Honoring Excellence: Q and A with Manogjna Ruth Prasad, MD

February 24, 2023

This interview is one in a series of interviews with recipients of the 2023 ACGME Awards. The awardees join an outstanding group of previous honorees whose work and contributions to graduate medical education (GME) represent the best in the field. They are being honored at the ACGME Annual Educational Conference, taking place this week in Nashville, Tennessee, from February 23-25, 2023.

2023 David C. Leach Awardee Dr. Manogjna Prasad is a resident physician specializing in internal medicine at New York Medical College at Saint Michael’s Medical Centre (SMMC).


ACGME: Why did you want to become a physician?

Dr. Prasad: For me, becoming a physician holds tremendous value, not just because of the opportunity to provide excellent care to patients, but also in being a change agent at every level. Physicians can influence their communities through their knowledge and leadership capabilities and many of them have done wonders in improving health outcomes. It is their impact that drew me to the field of medicine. Like one of my role models, Dr. Jonas Salk, whose research affects the lives of millions today, I also desire to be in a position where my work impacts the lives of many.

I decided to pursue internal medicine because of my strengths, academic interests, and clinical experiences. Among the wide variety of specialties available, I felt that internal medicine is the perfect foundation to develop my capabilities in primary care. It also reflects my core values of being an educator and leader in my community while still allowing me to be involved in complex medical care.

ACGME: What, so far, has been the most rewarding part of your residency?

I consider my exposure and contribution to Advocacy is the most rewarding part of my residency. Specifically, I feel fulfilled by initiating and implementing the following:

  • Encouraging residents to take the Implicit Bias course at the beginning of the year and attend lectures for better understanding of the outpatient population.
  • Bringing back community service with community development lectures (COVID-19, health care disparities, access to care, patients before paperwork, insurance information, women in medicine, public health, etc., as mentioned on the ACP website).
  • Helping residents connect with national organizations that advocate for various causes.

ACGME: What has been the most challenging?

Dr. Prasad: The most challenging part was immediately after I started my residency program in July 2020.

As the world stood petrified by the onslaught of COVID-19, it was baptism by fire for health care workers the world over. As a new resident, I felt like I was hurled into a wildfire that was pitilessly consuming human lives like chaff. Horrified at the increasing death toll every day, I also had to contend with heart-wrenching news about loved ones. I was gripped with feelings of inadequacy and helplessness about how to care for my patients while fearing for my own life and my mother’s, at home.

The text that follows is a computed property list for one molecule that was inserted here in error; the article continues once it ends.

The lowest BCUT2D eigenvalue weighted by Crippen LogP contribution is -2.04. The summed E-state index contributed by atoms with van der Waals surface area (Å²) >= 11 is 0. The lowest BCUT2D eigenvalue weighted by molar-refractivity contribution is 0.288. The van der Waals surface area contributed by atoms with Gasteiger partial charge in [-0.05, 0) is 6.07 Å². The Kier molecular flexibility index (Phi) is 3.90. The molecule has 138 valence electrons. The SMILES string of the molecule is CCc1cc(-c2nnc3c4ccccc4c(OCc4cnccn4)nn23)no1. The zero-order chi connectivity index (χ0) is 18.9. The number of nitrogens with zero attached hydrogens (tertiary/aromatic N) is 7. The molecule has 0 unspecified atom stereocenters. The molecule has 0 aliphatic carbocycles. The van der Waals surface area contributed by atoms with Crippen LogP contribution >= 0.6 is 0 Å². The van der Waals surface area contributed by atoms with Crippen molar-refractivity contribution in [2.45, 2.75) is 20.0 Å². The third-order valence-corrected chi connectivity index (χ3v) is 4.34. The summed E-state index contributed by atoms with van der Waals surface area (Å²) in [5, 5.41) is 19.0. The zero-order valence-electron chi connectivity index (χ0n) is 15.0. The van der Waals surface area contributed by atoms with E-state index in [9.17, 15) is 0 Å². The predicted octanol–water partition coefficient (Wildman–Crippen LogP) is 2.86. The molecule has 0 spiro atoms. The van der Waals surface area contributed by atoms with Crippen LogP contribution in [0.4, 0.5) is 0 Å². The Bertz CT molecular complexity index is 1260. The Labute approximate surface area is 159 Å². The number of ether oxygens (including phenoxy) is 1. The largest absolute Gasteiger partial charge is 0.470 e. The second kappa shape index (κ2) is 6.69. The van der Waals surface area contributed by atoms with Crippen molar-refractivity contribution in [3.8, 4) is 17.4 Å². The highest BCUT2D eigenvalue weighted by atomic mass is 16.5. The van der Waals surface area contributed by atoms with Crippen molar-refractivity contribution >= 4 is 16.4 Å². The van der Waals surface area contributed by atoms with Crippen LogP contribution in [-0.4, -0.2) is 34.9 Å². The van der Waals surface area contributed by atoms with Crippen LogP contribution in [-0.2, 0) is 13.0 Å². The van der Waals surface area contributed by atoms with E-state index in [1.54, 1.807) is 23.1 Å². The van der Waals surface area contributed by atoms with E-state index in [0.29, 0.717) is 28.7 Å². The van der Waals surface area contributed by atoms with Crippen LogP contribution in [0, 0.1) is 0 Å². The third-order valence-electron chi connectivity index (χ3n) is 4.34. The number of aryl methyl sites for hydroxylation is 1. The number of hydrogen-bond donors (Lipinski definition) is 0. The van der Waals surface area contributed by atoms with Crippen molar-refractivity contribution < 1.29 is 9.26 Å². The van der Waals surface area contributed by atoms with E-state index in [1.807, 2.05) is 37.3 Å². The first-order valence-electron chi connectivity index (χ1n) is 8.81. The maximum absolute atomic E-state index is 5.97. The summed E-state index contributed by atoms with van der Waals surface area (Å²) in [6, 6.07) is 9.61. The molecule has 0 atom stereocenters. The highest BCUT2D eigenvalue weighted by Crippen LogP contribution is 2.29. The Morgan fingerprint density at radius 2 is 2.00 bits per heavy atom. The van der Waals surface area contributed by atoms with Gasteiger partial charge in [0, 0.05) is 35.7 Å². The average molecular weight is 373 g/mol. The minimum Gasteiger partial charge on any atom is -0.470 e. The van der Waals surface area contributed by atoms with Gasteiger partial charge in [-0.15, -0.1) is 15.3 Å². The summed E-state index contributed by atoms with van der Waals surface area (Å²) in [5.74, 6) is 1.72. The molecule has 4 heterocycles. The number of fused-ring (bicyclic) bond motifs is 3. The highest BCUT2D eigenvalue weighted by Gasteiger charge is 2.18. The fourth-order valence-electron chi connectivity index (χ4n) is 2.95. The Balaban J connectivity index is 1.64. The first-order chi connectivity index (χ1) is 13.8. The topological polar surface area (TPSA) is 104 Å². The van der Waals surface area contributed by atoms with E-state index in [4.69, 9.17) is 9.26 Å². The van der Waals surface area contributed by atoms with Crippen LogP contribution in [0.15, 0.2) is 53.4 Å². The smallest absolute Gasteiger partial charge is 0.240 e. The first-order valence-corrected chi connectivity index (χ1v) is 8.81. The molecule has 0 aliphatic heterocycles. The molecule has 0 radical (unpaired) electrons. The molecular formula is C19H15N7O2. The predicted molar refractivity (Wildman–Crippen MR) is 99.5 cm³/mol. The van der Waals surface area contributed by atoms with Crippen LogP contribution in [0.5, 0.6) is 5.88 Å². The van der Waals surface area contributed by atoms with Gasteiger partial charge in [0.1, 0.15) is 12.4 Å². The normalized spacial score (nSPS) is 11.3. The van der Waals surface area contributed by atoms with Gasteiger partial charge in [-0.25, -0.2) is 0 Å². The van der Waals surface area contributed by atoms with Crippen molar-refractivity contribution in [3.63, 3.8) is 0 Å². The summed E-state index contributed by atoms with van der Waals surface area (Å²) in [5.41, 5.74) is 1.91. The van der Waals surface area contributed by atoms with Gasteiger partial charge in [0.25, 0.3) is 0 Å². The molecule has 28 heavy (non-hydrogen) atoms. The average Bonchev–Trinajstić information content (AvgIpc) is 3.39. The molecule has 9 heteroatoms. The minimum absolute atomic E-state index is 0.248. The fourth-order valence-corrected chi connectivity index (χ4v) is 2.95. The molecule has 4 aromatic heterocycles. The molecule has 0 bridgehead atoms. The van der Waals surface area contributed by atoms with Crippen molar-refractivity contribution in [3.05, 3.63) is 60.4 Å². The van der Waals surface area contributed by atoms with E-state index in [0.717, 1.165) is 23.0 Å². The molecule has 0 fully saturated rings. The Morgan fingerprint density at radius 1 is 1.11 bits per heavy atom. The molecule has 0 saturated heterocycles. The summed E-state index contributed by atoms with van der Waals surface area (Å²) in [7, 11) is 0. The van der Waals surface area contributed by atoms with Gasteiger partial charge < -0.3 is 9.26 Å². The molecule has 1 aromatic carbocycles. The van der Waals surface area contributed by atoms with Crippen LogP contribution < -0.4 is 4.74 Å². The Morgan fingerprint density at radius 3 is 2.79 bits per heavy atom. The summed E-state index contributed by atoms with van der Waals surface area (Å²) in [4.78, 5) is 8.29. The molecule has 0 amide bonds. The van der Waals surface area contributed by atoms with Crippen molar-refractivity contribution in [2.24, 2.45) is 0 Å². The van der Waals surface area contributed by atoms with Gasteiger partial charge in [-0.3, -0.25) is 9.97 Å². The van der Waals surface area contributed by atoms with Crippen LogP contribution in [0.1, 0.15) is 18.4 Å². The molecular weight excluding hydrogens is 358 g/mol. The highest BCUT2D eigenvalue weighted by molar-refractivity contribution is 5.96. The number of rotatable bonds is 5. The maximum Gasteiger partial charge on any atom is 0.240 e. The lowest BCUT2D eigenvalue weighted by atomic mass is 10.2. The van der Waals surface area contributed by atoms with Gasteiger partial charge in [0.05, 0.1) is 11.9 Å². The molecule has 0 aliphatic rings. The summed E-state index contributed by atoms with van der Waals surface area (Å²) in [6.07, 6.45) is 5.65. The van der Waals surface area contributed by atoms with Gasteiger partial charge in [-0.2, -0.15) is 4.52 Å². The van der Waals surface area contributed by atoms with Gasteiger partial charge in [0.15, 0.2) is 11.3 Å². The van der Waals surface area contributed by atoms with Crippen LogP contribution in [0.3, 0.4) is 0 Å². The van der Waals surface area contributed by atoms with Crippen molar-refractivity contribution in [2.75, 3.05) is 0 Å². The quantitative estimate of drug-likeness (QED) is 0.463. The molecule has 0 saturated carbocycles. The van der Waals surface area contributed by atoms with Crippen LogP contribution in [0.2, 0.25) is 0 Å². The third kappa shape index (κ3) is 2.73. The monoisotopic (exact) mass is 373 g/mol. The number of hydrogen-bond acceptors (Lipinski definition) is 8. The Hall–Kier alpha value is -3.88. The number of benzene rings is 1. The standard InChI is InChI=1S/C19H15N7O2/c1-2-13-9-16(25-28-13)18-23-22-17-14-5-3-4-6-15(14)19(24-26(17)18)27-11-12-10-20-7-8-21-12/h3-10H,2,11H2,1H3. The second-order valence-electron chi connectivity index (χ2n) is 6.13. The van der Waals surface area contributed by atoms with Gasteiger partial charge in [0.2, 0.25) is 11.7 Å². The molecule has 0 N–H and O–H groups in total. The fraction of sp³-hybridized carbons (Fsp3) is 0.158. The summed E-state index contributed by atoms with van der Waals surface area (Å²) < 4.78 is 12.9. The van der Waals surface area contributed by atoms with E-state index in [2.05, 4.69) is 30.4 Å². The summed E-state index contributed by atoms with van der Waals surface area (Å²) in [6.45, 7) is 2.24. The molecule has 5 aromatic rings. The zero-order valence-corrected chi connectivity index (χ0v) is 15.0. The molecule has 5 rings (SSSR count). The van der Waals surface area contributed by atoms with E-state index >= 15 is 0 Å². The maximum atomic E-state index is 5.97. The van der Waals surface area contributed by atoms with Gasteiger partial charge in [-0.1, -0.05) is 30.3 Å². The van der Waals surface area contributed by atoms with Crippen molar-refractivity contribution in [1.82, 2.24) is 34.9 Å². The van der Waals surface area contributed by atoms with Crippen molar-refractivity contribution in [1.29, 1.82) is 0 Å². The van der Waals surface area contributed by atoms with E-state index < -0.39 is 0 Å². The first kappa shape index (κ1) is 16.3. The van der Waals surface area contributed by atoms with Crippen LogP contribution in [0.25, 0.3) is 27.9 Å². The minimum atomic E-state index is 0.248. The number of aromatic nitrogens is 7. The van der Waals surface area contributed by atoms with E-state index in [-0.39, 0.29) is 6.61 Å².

But I came out stronger, inspired by those unbelievably compassionate doctors who fought courageously and relentlessly for the vulnerable, even if it cost them their lives.

ACGME: What innovation/improvement did you implement in your program?

Dr. Prasad: I organized diversity-related and cultural events. Under “Module for Anti-Bias Training Education” within SMMC, I developed and implemented curriculum on “Educating Residents about Social Determinants of Health.” I also developed e-learning on implicit bias, a peer-reviewed and approved course that increased residents’ willingness to speak openly on sensitive topics such as racism.

Recognizing November as Implicit Bias Self Awareness Month, SMMC is considering making the course a core subject for all concerned.

ACGME: What does it mean to you to receive this award?

Dr. Prasad: To be recognized by the ACGME is highly satisfying and motivating. It encourages me to contribute over and above my brief, wherever I am. It also reminds me that your team’s support is imperative when undertaking such initiatives. Finally, it gave me great pleasure to see my parents’ pride at my accomplishment.

ACGME: What advice would you give to other residents/fellows who are looking to either replicate your improvement or implement an original idea of their own in their own program?

Dr. Prasad: I am not sure if I am qualified to advise my colleagues. But I will share what I thought and did.

  1. Appreciate the wonderful opportunities that residency has to offer. You can do a lot of things if you believe there is lots of time.
  2. Have the courage to be disliked. You are bound to face the “discouragement fraternity.” If you believe that your idea will contribute to the greater good, take the risk and surge forward.
  3. Focus on the work at hand, not the reward. Good work is a reward in itself.


Learn more about the ACGME’s David C. Leach Award and nominate a deserving individual for the 2024 Award – nominations are due by March 15, 2023.